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It could happen to you

News Analysis
Feb 09, 20045 mins

Experts explain how cyberinsurance could save the day if your network is violated.

Imagine that you’re in charge of the networks at an e-retailer that rakes in $100 million a year through e-commerce transactions. One day, hackers break into the servers that hold all your customers’ accounts and payment details, and news of the event begins to break in the media. Concerned that their data has been accessed by unauthorized personnel, customers band together and slap your company with a class-action lawsuit for failure to adequately protect their private information. What are your firm’s options to cover the legal costs of defending its case?

The company might have to delve deep into its pockets to pay legal fees and any settlement costs if cyberliability insurance does not cover them. The Insurance Information Institute, a communications body supported by the property and casualty insurance business, says commercial general liability insurance providers now specifically exclude data and other network security  risks from their policies.

Coverage choices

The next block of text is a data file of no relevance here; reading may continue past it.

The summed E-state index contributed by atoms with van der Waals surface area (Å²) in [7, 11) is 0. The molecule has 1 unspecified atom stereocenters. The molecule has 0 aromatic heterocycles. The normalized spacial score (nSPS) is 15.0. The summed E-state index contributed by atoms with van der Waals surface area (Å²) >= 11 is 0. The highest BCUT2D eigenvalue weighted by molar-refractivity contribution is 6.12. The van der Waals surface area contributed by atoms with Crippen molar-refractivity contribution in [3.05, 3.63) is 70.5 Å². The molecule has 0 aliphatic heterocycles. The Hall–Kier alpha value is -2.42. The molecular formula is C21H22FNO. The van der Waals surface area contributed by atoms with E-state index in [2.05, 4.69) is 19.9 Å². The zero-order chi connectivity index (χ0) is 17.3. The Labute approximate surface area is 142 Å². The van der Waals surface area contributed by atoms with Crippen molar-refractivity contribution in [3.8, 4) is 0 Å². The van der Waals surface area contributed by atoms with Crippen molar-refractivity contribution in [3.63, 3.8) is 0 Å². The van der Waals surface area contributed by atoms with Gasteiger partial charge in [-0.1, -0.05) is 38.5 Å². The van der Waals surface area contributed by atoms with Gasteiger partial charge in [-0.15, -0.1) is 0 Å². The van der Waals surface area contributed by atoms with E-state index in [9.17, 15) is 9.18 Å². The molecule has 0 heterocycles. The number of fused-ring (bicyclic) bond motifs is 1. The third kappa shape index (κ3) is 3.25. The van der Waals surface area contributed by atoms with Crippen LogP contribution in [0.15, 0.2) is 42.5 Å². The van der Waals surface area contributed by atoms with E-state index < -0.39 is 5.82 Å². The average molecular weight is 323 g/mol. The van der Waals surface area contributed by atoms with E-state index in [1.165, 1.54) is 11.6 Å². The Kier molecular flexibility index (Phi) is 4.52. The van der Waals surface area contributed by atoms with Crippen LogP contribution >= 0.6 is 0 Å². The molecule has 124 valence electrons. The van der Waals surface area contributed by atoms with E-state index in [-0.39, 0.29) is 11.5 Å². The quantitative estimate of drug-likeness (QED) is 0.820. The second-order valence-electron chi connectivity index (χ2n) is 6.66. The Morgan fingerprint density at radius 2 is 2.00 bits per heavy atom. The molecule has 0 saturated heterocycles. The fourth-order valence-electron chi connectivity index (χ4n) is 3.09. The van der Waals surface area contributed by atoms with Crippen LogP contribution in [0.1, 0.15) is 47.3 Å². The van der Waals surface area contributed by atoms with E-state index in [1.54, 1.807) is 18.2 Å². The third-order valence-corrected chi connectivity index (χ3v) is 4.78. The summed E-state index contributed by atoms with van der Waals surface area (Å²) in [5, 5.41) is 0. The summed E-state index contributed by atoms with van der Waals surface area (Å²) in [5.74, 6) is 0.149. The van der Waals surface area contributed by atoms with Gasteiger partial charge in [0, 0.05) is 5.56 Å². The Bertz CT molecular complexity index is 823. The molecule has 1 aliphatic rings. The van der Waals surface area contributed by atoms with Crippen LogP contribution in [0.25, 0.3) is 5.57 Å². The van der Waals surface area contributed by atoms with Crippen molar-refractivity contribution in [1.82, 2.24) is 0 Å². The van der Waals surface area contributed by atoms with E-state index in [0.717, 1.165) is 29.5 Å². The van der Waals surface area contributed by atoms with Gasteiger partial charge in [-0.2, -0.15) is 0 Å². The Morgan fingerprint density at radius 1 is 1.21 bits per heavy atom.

A sampling of insurance providers and brokers who sell cybyerinsurance policies.

“There are limitations in the policy language of traditional insurance programs that don’t extend to cyber-risk,” says Aaron Latto, e-commerce underwriting director at the global technology underwriting unit at The St. Paul Companies of St. Paul, Minn.

The problem is that many policies were written and calculated before technology – particularly the Internet – became the underpinning of many businesses and transactions. According to New York insurance broker Marsh, Inc., traditional policies respond to liabilities and natural perils that damage physical assets, rather than network exposures that are “intangible.” Therefore, many traditional insurance carriers offer specific cyberliability programs instead. Experts say businesses, especially those that retain sensitive customer data and carry out transactions over the Internet, should consider cyberliability insurance that covers events such as hacker damage, customer privacy violations, intellectual property infringement and business interruption.

Let’s return to the scenario of the e-commerce firm whose servers were hacked. The company previously had decided to buy cyberinsurance because its entire business is based on online transactions and the protection of its customers’ data is paramount. The company’s risk manager – let’s call him Steve – found a local insurance agent by searching through the list of partners on the Web sites of some large insurance providers that carry cyberinsurance, such as AIG, The St. Paul Companies and Zurich North America. Steve also checked the regional offices of large national insurance brokers such as Aon and Marsh, and collected a list of agencies that focus on technology insurance through Tech Assure.